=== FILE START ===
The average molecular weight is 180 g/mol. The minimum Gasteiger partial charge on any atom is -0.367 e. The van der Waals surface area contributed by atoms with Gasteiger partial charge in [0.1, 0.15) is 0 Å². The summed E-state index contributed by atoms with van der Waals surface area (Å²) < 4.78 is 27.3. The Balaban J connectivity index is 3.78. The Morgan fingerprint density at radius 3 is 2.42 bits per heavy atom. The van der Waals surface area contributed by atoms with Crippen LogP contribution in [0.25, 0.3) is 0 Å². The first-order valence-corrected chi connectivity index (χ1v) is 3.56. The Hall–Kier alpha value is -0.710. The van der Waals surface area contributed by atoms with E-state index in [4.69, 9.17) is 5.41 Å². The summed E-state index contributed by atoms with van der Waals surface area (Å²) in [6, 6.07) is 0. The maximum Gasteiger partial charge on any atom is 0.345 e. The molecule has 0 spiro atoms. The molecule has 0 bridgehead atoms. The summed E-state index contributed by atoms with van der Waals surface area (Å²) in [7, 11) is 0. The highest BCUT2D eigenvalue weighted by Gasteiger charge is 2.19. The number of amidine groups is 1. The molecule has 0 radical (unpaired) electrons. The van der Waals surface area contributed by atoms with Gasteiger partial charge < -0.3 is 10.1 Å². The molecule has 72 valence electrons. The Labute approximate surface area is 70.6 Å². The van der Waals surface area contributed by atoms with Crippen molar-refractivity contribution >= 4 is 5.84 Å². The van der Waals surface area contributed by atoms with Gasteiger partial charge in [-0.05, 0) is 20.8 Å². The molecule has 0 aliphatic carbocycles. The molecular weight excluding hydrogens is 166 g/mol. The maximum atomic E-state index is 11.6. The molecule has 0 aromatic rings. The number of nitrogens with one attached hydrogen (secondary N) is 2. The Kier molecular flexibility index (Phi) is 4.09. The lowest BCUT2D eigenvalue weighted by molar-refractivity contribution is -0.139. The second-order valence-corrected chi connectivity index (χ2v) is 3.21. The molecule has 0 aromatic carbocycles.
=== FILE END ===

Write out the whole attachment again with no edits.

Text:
The average molecular weight is 180 g/mol. The minimum Gasteiger partial charge on any atom is -0.367 e. The van der Waals surface area contributed by atoms with Gasteiger partial charge in [0.1, 0.15) is 0 Å². The summed E-state index contributed by atoms with van der Waals surface area (Å²) < 4.78 is 27.3. The Balaban J connectivity index is 3.78. The Morgan fingerprint density at radius 3 is 2.42 bits per heavy atom. The van der Waals surface area contributed by atoms with Crippen LogP contribution in [0.25, 0.3) is 0 Å². The first-order valence-corrected chi connectivity index (χ1v) is 3.56. The Hall–Kier alpha value is -0.710. The van der Waals surface area contributed by atoms with E-state index in [4.69, 9.17) is 5.41 Å². The summed E-state index contributed by atoms with van der Waals surface area (Å²) in [6, 6.07) is 0. The maximum Gasteiger partial charge on any atom is 0.345 e. The molecule has 0 spiro atoms. The molecule has 0 bridgehead atoms. The summed E-state index contributed by atoms with van der Waals surface area (Å²) in [7, 11) is 0. The highest BCUT2D eigenvalue weighted by Gasteiger charge is 2.19. The number of amidine groups is 1. The molecule has 0 radical (unpaired) electrons. The van der Waals surface area contributed by atoms with Gasteiger partial charge < -0.3 is 10.1 Å². The molecule has 72 valence electrons. The Labute approximate surface area is 70.6 Å². The van der Waals surface area contributed by atoms with Crippen molar-refractivity contribution >= 4 is 5.84 Å². The van der Waals surface area contributed by atoms with Gasteiger partial charge in [-0.05, 0) is 20.8 Å². The molecule has 0 aliphatic carbocycles. The molecular weight excluding hydrogens is 166 g/mol. The maximum atomic E-state index is 11.6. The molecule has 0 aromatic rings. The number of nitrogens with one attached hydrogen (secondary N) is 2. The Kier molecular flexibility index (Phi) is 4.09. The lowest BCUT2D eigenvalue weighted by molar-refractivity contribution is -0.139. The second-order valence-corrected chi connectivity index (χ2v) is 3.21. The molecule has 0 aromatic carbocycles.